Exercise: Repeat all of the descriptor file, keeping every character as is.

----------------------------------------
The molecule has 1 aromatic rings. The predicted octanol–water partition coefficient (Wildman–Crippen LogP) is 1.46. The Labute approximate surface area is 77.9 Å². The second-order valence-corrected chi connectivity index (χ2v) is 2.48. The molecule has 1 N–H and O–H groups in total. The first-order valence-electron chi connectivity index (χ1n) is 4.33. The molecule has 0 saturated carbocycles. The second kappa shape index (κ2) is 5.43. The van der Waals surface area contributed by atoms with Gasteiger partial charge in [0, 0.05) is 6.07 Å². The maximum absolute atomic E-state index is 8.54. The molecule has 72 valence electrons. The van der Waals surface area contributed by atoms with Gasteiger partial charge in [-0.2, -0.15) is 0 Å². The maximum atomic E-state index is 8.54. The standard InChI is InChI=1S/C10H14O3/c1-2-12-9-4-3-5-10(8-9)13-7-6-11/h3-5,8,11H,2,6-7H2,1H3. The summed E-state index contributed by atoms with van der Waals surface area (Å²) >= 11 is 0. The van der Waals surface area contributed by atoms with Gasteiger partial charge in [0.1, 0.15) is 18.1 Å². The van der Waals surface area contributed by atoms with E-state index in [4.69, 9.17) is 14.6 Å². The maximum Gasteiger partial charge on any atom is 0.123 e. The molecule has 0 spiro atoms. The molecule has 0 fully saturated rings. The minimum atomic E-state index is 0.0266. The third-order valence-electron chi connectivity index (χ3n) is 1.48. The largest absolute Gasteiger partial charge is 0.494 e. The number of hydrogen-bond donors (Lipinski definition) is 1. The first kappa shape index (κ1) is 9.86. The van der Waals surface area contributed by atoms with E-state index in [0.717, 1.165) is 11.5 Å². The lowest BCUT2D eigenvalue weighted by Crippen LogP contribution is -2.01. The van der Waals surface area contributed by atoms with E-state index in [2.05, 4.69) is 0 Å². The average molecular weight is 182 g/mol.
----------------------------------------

The molecule has 1 aromatic rings. The predicted octanol–water partition coefficient (Wildman–Crippen LogP) is 1.46. The Labute approximate surface area is 77.9 Å². The second-order valence-corrected chi connectivity index (χ2v) is 2.48. The molecule has 1 N–H and O–H groups in total. The first-order valence-electron chi connectivity index (χ1n) is 4.33. The molecule has 0 saturated carbocycles. The second kappa shape index (κ2) is 5.43. The van der Waals surface area contributed by atoms with Gasteiger partial charge in [0, 0.05) is 6.07 Å². The maximum absolute atomic E-state index is 8.54. The molecule has 72 valence electrons. The van der Waals surface area contributed by atoms with Gasteiger partial charge in [-0.2, -0.15) is 0 Å². The maximum atomic E-state index is 8.54. The standard InChI is InChI=1S/C10H14O3/c1-2-12-9-4-3-5-10(8-9)13-7-6-11/h3-5,8,11H,2,6-7H2,1H3. The summed E-state index contributed by atoms with van der Waals surface area (Å²) >= 11 is 0. The van der Waals surface area contributed by atoms with Gasteiger partial charge in [0.1, 0.15) is 18.1 Å². The van der Waals surface area contributed by atoms with E-state index in [4.69, 9.17) is 14.6 Å². The maximum Gasteiger partial charge on any atom is 0.123 e. The molecule has 0 spiro atoms. The molecule has 0 fully saturated rings. The minimum atomic E-state index is 0.0266. The third-order valence-electron chi connectivity index (χ3n) is 1.48. The largest absolute Gasteiger partial charge is 0.494 e. The number of hydrogen-bond donors (Lipinski definition) is 1. The first kappa shape index (κ1) is 9.86. The van der Waals surface area contributed by atoms with E-state index in [0.717, 1.165) is 11.5 Å². The lowest BCUT2D eigenvalue weighted by Crippen LogP contribution is -2.01. The van der Waals surface area contributed by atoms with E-state index in [2.05, 4.69) is 0 Å². The average molecular weight is 182 g/mol.